The vine training system in the other vineyards is espalier and “raggiera” (a traditional local training system, “raggiera” means “rays”).
Filippo Colandrea and Alfonso de Angelis supervise all the vineyards (with the support of Professor Moio) offering advice to the viticulturists in order to obtain the highest quality possible. Starting in September grape samples are taken and Rita Pessina carries out all the lab analyses.
The first grapes to be harvested and vinified are the Falanghina grapes for the production of sparkling wine (after the 20th of September), followed by Coda di Volpe, Greco, Fiano, Falanghina for the production of DOP wines, then the reds, Piedirosso and Aglianico (at the end of October). The sequence and the timing naturally depends on the vintage.
In the old days the white and the red wines were vinified in “palmenti”, which were buildings where the grapes were crushed (by the farmers’ feet) and vinified in stone vats (many are still found in southern Italy). Later on, as mentioned previously, the red wines of this area started being vinified and aged in chestnut oak casks.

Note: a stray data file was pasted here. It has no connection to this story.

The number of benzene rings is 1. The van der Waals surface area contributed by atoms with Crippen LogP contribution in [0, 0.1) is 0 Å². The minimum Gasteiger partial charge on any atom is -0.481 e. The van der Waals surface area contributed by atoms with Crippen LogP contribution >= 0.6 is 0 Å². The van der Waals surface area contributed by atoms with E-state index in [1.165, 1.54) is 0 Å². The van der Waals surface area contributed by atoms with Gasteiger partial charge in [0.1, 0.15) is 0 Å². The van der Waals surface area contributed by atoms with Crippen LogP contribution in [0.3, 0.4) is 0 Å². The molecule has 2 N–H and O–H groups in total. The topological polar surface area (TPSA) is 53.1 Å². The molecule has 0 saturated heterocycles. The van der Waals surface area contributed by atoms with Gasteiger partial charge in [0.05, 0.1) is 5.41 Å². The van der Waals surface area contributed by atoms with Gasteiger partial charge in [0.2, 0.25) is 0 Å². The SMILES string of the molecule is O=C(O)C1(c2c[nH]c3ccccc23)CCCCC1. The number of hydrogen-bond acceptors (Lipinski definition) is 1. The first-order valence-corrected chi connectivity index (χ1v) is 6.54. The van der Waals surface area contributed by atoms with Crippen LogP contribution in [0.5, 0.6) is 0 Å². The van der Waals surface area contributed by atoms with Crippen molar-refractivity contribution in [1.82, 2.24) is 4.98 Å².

The cellar
The vinification and ageing cellars were enlarged in the early 1980s.

The vinification cellar: the surface is 10,750 square meters of which 5,000 square meters are covered.
There are four receiving lines for the grapes: two for white grapes and two for red grapes.
The cellar is equipped with grape receiving hoppers, destemmer-crushers, a press for white grapes (Falanghina and Coda di Volpe for the production of the top line of wines) that was designed and made especially for Cantina del Taburno (pressa Branco – watch the video http://www.pressabranco.it/it/Presentazione_Pressa/video.php), stainless steel vats with temperature control of 100-600-900 hectolitre capacity, rotary fermenters, glazed concrete vats of 100-600 hectolitre capacity, cooling exchangers, a bottling and labelling line.